Maurice Blackburn celebrates 100 years of fair

7 March 2019
Maurice Blackburn Lawyers, Australia’s number one plaintiff law firm, today celebrates its 100th birthday and the centenary of its mission to fight for fairness and equality.

In 1919, visionary founder Maurice Blackburn started a law firm to defend and advance the rights of everyday Australians.

One hundred years later, that practice is now a multi-practice legal services company with more than 1000 employees across the country. For a century, the firm has worked to widen access to justice in Australia, helping more than 100,000 individuals defend their rights before the law.

Among its many landmark legal wins, the firm has fought for:

  • The 40-hour working week (1947);
  • Wage equality for aboriginal workers (1966);
  • Equal pay for women (1972);
  • The prevention of mass sacking of union employers in the MUA waterfront dispute (1998); and
  • Record compensation for an asbestos victim (2011).

The firm is also a pioneer in collective legal action. Maurice Blackburn has run Australia’s largest and most complex class actions, providing access to justice to thousands of individual claimants who would not have been able to fight powerful defendants on their own. It ran the first successful shareholder class action in Australia (GIO, 2003) and achieved the largest-ever class action recovery (Black Saturday Bushfires, $794 million). Maurice Blackburn is the only Australian law firm to have achieved listed securities class actions recoveries in excess of $100 million – a feat the firm has now accomplished seven times.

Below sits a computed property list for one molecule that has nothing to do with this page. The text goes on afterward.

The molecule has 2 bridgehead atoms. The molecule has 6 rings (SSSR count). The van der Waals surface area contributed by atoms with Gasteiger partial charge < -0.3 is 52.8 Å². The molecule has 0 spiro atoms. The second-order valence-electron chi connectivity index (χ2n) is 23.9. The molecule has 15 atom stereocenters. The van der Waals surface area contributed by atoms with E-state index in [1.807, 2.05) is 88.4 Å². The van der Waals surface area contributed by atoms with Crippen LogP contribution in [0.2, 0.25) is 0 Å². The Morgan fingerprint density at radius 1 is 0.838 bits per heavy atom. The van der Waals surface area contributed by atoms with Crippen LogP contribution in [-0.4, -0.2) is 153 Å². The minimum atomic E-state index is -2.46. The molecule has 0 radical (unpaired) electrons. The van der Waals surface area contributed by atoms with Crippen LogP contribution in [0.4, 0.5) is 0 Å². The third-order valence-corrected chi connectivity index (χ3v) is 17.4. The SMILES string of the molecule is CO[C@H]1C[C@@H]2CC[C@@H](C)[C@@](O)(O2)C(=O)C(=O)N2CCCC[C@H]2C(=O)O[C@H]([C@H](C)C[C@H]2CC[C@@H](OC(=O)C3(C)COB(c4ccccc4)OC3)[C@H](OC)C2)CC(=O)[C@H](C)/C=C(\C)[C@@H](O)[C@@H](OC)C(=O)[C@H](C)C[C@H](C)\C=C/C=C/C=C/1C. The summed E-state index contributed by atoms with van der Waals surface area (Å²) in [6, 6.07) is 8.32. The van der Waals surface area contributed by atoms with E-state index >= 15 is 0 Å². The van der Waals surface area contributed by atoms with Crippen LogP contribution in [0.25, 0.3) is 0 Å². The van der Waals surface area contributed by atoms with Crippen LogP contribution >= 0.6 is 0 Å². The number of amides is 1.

In addition to this, Maurice Blackburn has also maintained its strong commitment to defending the workplace, civil and political rights of individuals.

In 2018:

  • The firm acted pro bono to get more than 20 children and adults out of offshore detention for medical assessment and treatment in Australia;
  • Led national debates on wage theft, precarious work, workplace bullying, and gender equity;
  • Settled more than 30,000 matters across Australia; and
  • Relentlessly advocated for survivors of institutional child sexual abuse, holding states and territories accountable for implementing the recommendations of the Royal Commission.

“From our work helping injured people to get their lives back on track through to our ground-breaking courtroom victories, Maurice Blackburn has made an important and enduring contribution to fairness in Australia,” Maurice Blackburn chief executive Jacob Varghese said.

“And we’re only just getting started. Our founding mission – to extend access to justice to the many and not just the few – remains as relevant as ever.

“We are proud to continue the legacy of our founder Maurice Blackburn, who never shied away from standing up for causes and cases to advance the rights of working people.

“We look forward to another 100 years of fighting for the dignity of every Australian,” he said.

Father of the Fair Go, a documentary about founder Maurice Blackburn, airs Sunday March 10 at 3pm on Network Seven